January 20th, 2008


What an awesome amazing movie!

It's supercalafredulisticexpialidocious!

It's been a long time since I saw a movie that made me laugh so hard and smile so much.

I love, love, love that she keeps her magical powers when she gets to New York. I love it even more that when she calls the woodland creatures in New York it's rats, cockroaches and pigeons who show up to help her.

And... the chipmunk!!! OMG!!!!!!!!

Also I love that they turn the entire Disney cannon on it's ear and have the Princess save the Prince (what's the masculine form of "damsel in distress?")

Enchanted is a total win.

Tom Ripley

Last night Rome Girl and I watched Ripley Under Ground an independent movie that was shot three years ago but has yet to find an American distributer (though there is some talk about it being shopped at Sundance this year.)

We grabbed it on Mininova because we are both huge fans of the Tom Ripley character in Patrica Highsmith's books.

Ripley's influence is far and wide - he's the basis for both Patrick Bateman in American Psycho and Dexter is the Dexter books among any number of other psychopaths.

Most people, if they know Ripley at all, only know him from the Matt Damon movie that came out about a decade ago - which does a fine job, but is far from a 100 percent Ripley experience. That movie was based on the first book - and Ripley isn't quite good at being Ripley yet. He's yet to grow up into the full on psychopath he'll become.

What makes Ripley interesting in all of the books is that he's not only an anti-hero, he's a non hero. He's not a crazy axe wielding freak who likes to kill, nor is he Dexter who always tries to do the right thing by killing.

Overall he's a likable guy. The kind of dude you'd meet at a dinner party, have a few words with and then mostly forget about him.

And that's how he likes it. All he wants is a fairly comfortable life of leisure. Nothing more and nothing less. To get that life he sometimes has to kill and often has to commit fraud, but he does so incidentally.

In fact, whenever Rome Girl finishes reading a Ripley book she usually gives me a pointed glance and comments that Ripley and his wife live exactly the type of life she wants to have. So far, I've yet to find anyone to profitably kill.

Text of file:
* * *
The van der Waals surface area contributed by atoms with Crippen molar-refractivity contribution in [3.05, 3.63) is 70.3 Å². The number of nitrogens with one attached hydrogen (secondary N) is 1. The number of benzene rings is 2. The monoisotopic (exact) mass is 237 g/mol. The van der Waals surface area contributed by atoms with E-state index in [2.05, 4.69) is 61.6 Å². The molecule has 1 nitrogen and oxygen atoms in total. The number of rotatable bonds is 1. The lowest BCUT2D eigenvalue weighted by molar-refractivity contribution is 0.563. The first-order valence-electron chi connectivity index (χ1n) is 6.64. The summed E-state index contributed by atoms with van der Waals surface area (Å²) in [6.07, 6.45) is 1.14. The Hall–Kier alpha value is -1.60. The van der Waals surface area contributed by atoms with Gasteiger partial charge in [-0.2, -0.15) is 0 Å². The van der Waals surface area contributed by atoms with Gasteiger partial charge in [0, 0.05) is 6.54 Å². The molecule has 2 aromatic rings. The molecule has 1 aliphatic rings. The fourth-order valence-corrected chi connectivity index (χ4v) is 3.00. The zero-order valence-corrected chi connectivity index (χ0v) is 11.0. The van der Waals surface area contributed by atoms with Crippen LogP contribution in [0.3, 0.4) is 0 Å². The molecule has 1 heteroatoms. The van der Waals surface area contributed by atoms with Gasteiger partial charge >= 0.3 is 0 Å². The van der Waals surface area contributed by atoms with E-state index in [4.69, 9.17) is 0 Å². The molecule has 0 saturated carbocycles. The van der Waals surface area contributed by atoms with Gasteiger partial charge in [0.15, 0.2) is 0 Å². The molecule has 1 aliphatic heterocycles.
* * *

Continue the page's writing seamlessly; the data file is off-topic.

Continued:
Ripley takes no joy in the killing or the fraud, nor does he feel any guilt. He describes killing a man in the same way that I'd describe cleaning the toilet - a sort of gross chore that has to be done once in a while.

Which is what makes Ripley fascinating - because he has a complete absence of feeling at all.

It makes anything possible in a Ripley book and everything sort of inevitable. In a way you know he'll always win, because like Keyser Soze, he's willing to do what other people won't - normal human feelings don't allow him to hesitate.

The movie we saw last night pretty much gets the character right - although it does sex him up a bit (in the books Ripley is either very closeted gay or asexual, Rome Girl and I can't agree on which.)

Barry Pepper plays Ripley in this version and William Dafoe does a nice job as the American who almost catches him (nothing in the world could be more dangerous than almost catching Tom Ripley.)

I don't want to give away any more than that - but if it pops up in your local video store or if you find it on Mininova it's worth downloading.

Saw IV

I thought I might be disappointed with Saw IV.

I was wrong.

With Saw IV the guys get the series back on track. The problem with Saw III was that although I loved the design of the traps, because Amanda was setting them they were not fair.

The traps are much more interesting when set up by Jigsaw - because there is much more dramatic tension when people have a legitimate chance of getting out of them.

Jigsaw is crazy. But he never lies, he never cheats and he he always gives you a fair chance. All you have to do is listen.

Hence why Saw IV is as good as the first two Saw films and better than Saw III.

Initially I went into watching Saw IV tonight excited to see it, but assuming that it would be somewhat of a letdown. Because almost any move with "IV" in the title ends up sucking.

Though, now that I think about it - why should they all suck?

At some level movies like this are essentially television series. And each movie runs about as long as two episodes of a TV show. And we don't expect television shows to suck by the eighth episode, right?

Which isn't to say that we'll love every single episode. Which is why I don't mind that Saw III was just good - as long as Saw I, II and IV are excellent - which they are.

The thing is that these films are often looked at as horror movies or torture porn - which they are not. To me they seem like really good episodes of CSI or Law & Order. The only difference being that the actors can curse up a blue streak.

Once again I was surprised by the ending. Once again they came up with new and interesting traps. And Tobin Bell is simply getting better and better as Jigsaw.

Is he the only character ever in movies of this genre never to have killed a single person?

That said, while I like the Saw movies, if you don't like crime dramas or are easily grossed out you are not going to like them. If you are looking for academy award winning indie films you are not going to like them.

But, if you are in the mood for really well done B movie crime and violence flicks, the Saw movies more than get the job done - and unlike say "Halloween IV" or "Friday The 13th IV" they don't descend into self parody.

But then again, when it comes to renting one of these films you have to, as Jigsaw would say, "Make your choice."

Four stars.